Citizens of the Future
By Mike Carls, ISD 423 Board of Education
Parents, schools and the community share the responsibility of educating today’s young people to be effective citizens in the future. In a letter written in 1816, Thomas Jefferson reminded us that the education of today’s young people is central to the preservation of our deeply held civic values. We are all in this together, striving to do the best we can with our time, talents and resources.
Think back to your learning experiences both in and out of school. What do you remember most? It was probably when you were actually “doing something” – in other words, actively participating. Active participation – whether in school, in the community, in a group or as an individual – often gives us our most memorable learning experiences. Considering this, it’s up to us to apply an “experiences model” to advance civic values such as freedom, liberty and equality. Teachers use active learning in the classroom daily and strive to teach these values. How can we, as parents and community members, contribute to and enhance these efforts?
If we want our young people to be actively involved in our community and our national political life, we need to be actively involved ourselves. We know young people pay more attention to what we do than what we say. Many of us face obstacles of limited time and resources, but there are a multitude of ways we can demonstrate our belief that “doing” is important. We model our belief in making a difference when we volunteer for a cause or an organization, run for civic or political office, and show commitment to long-term goals we believe in by becoming involved.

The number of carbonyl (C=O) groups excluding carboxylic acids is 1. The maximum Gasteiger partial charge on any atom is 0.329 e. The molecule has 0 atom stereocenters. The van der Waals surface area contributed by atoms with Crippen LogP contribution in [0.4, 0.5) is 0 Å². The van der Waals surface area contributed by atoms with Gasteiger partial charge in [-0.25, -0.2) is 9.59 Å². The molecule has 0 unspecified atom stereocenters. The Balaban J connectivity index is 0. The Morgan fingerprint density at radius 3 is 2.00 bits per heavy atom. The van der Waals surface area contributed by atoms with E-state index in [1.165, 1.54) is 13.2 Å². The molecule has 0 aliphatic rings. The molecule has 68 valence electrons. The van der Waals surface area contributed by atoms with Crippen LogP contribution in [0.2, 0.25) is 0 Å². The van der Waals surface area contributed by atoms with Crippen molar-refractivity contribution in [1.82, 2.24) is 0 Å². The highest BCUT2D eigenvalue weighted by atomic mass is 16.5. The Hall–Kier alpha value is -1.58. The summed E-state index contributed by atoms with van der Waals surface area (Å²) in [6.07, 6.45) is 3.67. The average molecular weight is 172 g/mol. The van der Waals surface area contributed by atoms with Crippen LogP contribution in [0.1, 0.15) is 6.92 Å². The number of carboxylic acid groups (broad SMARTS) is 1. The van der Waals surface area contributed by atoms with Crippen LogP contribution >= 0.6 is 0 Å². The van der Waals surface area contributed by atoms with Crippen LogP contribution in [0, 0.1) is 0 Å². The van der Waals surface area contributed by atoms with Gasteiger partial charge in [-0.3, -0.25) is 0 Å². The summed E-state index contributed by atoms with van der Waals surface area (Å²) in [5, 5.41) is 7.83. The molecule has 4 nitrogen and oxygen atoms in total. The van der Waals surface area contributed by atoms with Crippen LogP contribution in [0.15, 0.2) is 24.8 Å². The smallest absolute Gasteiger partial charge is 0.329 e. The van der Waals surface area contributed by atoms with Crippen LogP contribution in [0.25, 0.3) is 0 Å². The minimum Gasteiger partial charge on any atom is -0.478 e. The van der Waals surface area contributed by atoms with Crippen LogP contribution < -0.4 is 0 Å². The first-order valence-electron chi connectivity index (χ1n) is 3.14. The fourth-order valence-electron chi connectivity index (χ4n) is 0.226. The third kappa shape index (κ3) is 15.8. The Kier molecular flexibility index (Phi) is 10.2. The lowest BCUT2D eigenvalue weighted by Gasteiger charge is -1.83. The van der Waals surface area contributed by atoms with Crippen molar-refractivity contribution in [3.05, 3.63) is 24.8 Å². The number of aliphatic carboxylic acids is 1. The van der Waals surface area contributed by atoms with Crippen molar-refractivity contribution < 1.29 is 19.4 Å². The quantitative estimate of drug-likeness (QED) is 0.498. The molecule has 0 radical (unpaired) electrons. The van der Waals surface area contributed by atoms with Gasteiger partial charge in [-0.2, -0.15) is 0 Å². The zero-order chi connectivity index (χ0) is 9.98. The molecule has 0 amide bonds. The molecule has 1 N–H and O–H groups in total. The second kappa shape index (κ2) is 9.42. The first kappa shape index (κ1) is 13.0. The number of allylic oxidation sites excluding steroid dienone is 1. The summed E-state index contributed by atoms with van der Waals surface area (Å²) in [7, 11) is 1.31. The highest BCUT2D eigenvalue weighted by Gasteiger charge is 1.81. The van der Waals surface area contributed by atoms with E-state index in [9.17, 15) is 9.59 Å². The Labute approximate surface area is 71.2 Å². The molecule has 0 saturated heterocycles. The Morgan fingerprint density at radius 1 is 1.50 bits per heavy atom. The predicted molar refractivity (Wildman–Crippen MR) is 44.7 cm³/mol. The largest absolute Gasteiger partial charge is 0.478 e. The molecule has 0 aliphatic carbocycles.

Students not only need to see adults who model these behaviors, they need to have experiences themselves. They need and deserve opportunities: to be actively involved in their community, to come into contact with people outside of the school setting who can further their knowledge and experience, and to learn from and serve their community. Such activities can help students develop qualities like persistence and leadership, help them understand the value of setting and achieving long-term goals, and even learn that failure can be a positive opportunity for learning. When students see the difference they can make, “real life” learning can have a profound impact.
Hutchinson Schools already use and are continuing to expand such opportunities outside the traditional classroom. We see this across age groups in programs such as Park’s “Helping Paws,” West’s “Ask Me” stickers, Park’s and West’s author visits, the high school’s peer helper program, meetings with community experts and more. Tiger Path Academies will create new opportunities through internships, mentorships and apprenticeships for high school students.
Through these programs, students can experience the rewards and excitement of learning, the opportunity to meet with people in a variety of careers, and the satisfaction that comes from helping others. Jefferson presented us with the challenge to educate our youth. Together we can share with our young people the awesome responsibility of becoming educated and developing the civic values that have helped our nation survive for over 200 years.